“Last night, Canadians voted for parties to work together—and a clear majority cast their ballots for parties that put forth credible and bold climate policies. It’s time for Prime Minister Trudeau to work with other parties to step up his climate game, and fast,” said Caroline Brouillette, domestic policy manager at Climate Action Network-Canada (CAN-Rac), in a Tuesday morning release.
“The science is clear: if we want to protect lives, livelihoods, and ecosystems by limiting warming to 1.5°, we must accelerate efforts to cut emissions. Our communities and our climate can’t afford any more delays.”
“The Liberals have big climate ambitions but, so far, disappointing results. In 2019, Trudeau promised to work towards phasing out fossil fuels, yet he gave nearly $18 billion in subsidies and other financial support to the fossil fuel industry last year,” added SumOfUs Senior Campaign Manager Angus Wong. “Trudeau called an election, believing he would win a majority. But we know that he got a minority government last night partly because voters were frustrated by his delayed action on climate.”
With their Tuesday morning release, CAN-Rac, SumOfUs, and eight other climate groups launched the No More Delays campaign, calling on MPs of all stripes to “put climate action above party politics, for the sake of people and the planet.” The group—which also includes Greenpeace Canada, STAND.earth, Environmental Defence Canada, Citizens’ Climate Lobby Canada, the Climate Emergency Unit, Climate Reality Project Canada, Équiterre, and the Grandmothers Advocacy Network—pointed to the high cost of climate action, with communities bearing the brunt of a summer of climate disasters and thousands at risk of being left behind.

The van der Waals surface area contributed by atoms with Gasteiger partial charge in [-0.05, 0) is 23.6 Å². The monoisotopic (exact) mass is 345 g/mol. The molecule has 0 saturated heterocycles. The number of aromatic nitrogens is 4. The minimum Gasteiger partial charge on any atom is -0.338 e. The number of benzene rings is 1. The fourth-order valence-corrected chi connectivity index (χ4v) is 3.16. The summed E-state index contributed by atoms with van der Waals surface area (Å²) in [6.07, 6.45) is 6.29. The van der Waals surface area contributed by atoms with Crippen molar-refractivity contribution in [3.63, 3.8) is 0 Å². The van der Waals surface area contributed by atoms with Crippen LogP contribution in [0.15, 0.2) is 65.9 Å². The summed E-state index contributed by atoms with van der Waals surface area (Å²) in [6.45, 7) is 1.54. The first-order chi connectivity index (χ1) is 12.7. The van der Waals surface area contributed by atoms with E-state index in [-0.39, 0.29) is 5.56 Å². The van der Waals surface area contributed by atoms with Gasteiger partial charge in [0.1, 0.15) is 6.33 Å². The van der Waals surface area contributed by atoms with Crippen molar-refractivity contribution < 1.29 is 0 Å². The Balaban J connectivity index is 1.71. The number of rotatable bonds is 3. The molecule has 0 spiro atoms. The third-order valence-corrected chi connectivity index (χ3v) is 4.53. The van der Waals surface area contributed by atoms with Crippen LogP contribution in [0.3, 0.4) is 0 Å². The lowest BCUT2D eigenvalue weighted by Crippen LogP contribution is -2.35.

“Enough talk,” the site declares. “Prime Minister Trudeau, we’re urging you to immediately level up your climate ambition, work with MPs across party lines to adopt the most ambitious climate policies available, and protect our communities and the planet. Give us a shot at a livable climate that leaves no one behind.”
Looking for Leadership
In contrast to pundits who too easily declared the campaign a waste of time and money, a cross section of climate, environment, and energy transition advocates saw momentum and promise in the final outcome.
“The good news is that Canadians voted for climate, and the parties were competing with one another for who had the strongest plan,” Climate Emergency Unit team lead and strategy director Seth Klein told The Energy Mix. “So we have a mandate. Now, what I hope is that instead of lurching from one confidence vote to the next, the government will get the message the electorate has sent twice now: that this is the parliament we want, and make it work.”
Klein said he would prefer to see that happen through a “formalized agreement” between the Liberals and New Democrats, with the NDP bargaining harder than it did two years ago to make its support conditional on climate emergency action.
“The election results made it very clear that Canadians are looking for progressive leadership on climate,” said GreenPAC Executive Director Sarah Van Exan. “We can now say it’s been years since any party has formed government without having a climate plan, and I guess we can take from the results that having a climate plan that involves walking back an international target wasn’t enough for the swing ridings in the 905 [suburban ridings outside Toronto] or the Lower Mainland.”